Let me give my perspective as part of the registration team. Note that
while I use "we", this is ultimately my point of view and not
necessarily that of the entire team .
August 11, 2018 4:01 AM, "John Paul Adrian Glaubitz"
On 08/11/2018 09:06 AM, Clayton wrote:
This was my first DebConf and I chose not to offer my last name on the
registration, or at any point during the conference, and nobody seemed
bothered. I believe(?) there were some registrants who were entirely
pseudonymous. If one does not want one's name exposed publicly in an
online community, then just don't give a real name.
What happens in case of an emergency then? Aren't organizers of large
events of this type required by law to keep lists of real name?
We keep names as provided by attendees in the conference registration
system. All we can go off is what we're given. Feel free to point me
towards legislation for any of the upcoming DebConf bids or DebConf 19
requiring us to collect full names/verify the accuracy of the data
provided. Knowing this in advance will help us inform attendees .
If, for example, an attendee of the conference has a serious accident
and other folk call emergency services, they will have a problem when
asked for the name and street address of an attendee. Or, even worse,
if an attendee died, organizers will not be able to contact someone
from the circle of their family etc.
It's up to an attendee to have made these sorts of arrangements.
Attendees are asked for emergency contact information, which may be
used/divulged as the situation requires. For specific situations, such
as daytrips, this information is collected as needed. When I signed up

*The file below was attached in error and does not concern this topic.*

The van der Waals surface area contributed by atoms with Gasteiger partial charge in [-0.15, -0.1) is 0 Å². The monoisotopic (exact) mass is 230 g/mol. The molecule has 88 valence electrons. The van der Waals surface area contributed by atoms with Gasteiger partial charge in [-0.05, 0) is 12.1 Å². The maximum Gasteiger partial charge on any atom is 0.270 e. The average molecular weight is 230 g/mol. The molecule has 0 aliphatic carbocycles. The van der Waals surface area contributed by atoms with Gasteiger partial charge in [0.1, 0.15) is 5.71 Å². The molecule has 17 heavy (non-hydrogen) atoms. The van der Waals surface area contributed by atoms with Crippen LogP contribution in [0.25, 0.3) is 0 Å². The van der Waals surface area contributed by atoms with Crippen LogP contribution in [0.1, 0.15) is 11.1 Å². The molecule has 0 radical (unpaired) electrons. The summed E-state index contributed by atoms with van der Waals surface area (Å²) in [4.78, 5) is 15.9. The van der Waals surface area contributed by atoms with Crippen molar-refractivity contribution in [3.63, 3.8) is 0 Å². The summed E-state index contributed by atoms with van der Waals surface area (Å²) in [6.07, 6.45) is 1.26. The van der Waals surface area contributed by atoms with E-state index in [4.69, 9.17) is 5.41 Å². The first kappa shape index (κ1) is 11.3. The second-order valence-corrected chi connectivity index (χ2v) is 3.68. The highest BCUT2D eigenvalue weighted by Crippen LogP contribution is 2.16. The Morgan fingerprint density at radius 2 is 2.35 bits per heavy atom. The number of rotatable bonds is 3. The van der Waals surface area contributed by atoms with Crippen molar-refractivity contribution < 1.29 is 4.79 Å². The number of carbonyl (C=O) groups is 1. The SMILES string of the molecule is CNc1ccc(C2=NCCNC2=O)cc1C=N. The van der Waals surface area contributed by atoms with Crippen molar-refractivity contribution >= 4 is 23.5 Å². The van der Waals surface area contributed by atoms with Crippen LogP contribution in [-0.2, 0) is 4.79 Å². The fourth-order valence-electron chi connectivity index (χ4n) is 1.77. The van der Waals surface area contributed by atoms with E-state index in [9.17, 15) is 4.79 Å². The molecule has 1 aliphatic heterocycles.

for the river tracing daytrip, for example, I was asked to provide my
name as found in my passport, its number and my nationality. This wasn't
the case for all the daytrips.
Or imagine an attendee commits a felony, you need to be able to
identify them as well. There are probably countless occasions where
it's simply not enough to identify as "trumpet232" at the registration
The DebConf Registration team's job is not to collect data on attendees
on the off chance that one of them might maybe commit a crime. It's to
collect data that is useful for running DebConf. Additionally, as
someone who has staffed FD for two years now I've found that it is, in
fact, probably easier to identify yourself by username if your name
contains characters that I can't type on my keyboard.
I know many people in Debian are a huge fan of high privacy levels,
but there is often actually a valid reason beyond advertisement and
statistics why lists are kept with the name of attendees and people
who demand these high levels of privacy should keep that in mind.
We collect information that we know we'll need and we trust that
attendees are giving us this information in the spirit that it's being
collected in. An attendee could say that their nationality is Antarctic,
and while that would skew stats and make it somewhat harder to contact
their embassy  it's not as if we're going to ask to see their
passport to verify this. In addition, some attendees may have good
reasons to not provide this information. If this means that a couple
people decide not to provide it because they simply don't want to (which
is a perfectly valid reason to me), that's okay. DebConf should be
accessible to anyone who is willing to abide by the Code of Conduct.
Some requirements are imposed by the law and/or safety requirements,
so you cannot just ignore them, even if you a "digital native".
I think that many countries have the opposite problem. Collecting more
information than we need may very well violate their laws.